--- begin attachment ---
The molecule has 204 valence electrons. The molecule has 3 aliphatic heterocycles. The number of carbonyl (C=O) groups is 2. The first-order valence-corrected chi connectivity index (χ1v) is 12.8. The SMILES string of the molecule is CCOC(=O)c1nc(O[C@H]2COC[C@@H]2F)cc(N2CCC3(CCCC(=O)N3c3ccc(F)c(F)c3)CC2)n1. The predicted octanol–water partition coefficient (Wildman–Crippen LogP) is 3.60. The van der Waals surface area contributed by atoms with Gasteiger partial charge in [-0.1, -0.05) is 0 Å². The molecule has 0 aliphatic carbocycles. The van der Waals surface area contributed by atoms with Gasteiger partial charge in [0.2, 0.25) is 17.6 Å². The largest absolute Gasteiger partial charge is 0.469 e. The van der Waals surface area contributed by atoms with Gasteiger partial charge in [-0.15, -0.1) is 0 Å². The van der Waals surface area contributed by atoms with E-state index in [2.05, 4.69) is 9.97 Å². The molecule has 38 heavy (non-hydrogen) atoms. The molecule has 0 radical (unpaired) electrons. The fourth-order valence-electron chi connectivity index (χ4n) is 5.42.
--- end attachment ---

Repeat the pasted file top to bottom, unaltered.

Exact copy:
The molecule has 204 valence electrons. The molecule has 3 aliphatic heterocycles. The number of carbonyl (C=O) groups is 2. The first-order valence-corrected chi connectivity index (χ1v) is 12.8. The SMILES string of the molecule is CCOC(=O)c1nc(O[C@H]2COC[C@@H]2F)cc(N2CCC3(CCCC(=O)N3c3ccc(F)c(F)c3)CC2)n1. The predicted octanol–water partition coefficient (Wildman–Crippen LogP) is 3.60. The van der Waals surface area contributed by atoms with Gasteiger partial charge in [-0.1, -0.05) is 0 Å². The molecule has 0 aliphatic carbocycles. The van der Waals surface area contributed by atoms with Gasteiger partial charge in [0.2, 0.25) is 17.6 Å². The largest absolute Gasteiger partial charge is 0.469 e. The van der Waals surface area contributed by atoms with Gasteiger partial charge in [-0.15, -0.1) is 0 Å². The van der Waals surface area contributed by atoms with E-state index in [2.05, 4.69) is 9.97 Å². The molecule has 38 heavy (non-hydrogen) atoms. The molecule has 0 radical (unpaired) electrons. The fourth-order valence-electron chi connectivity index (χ4n) is 5.42.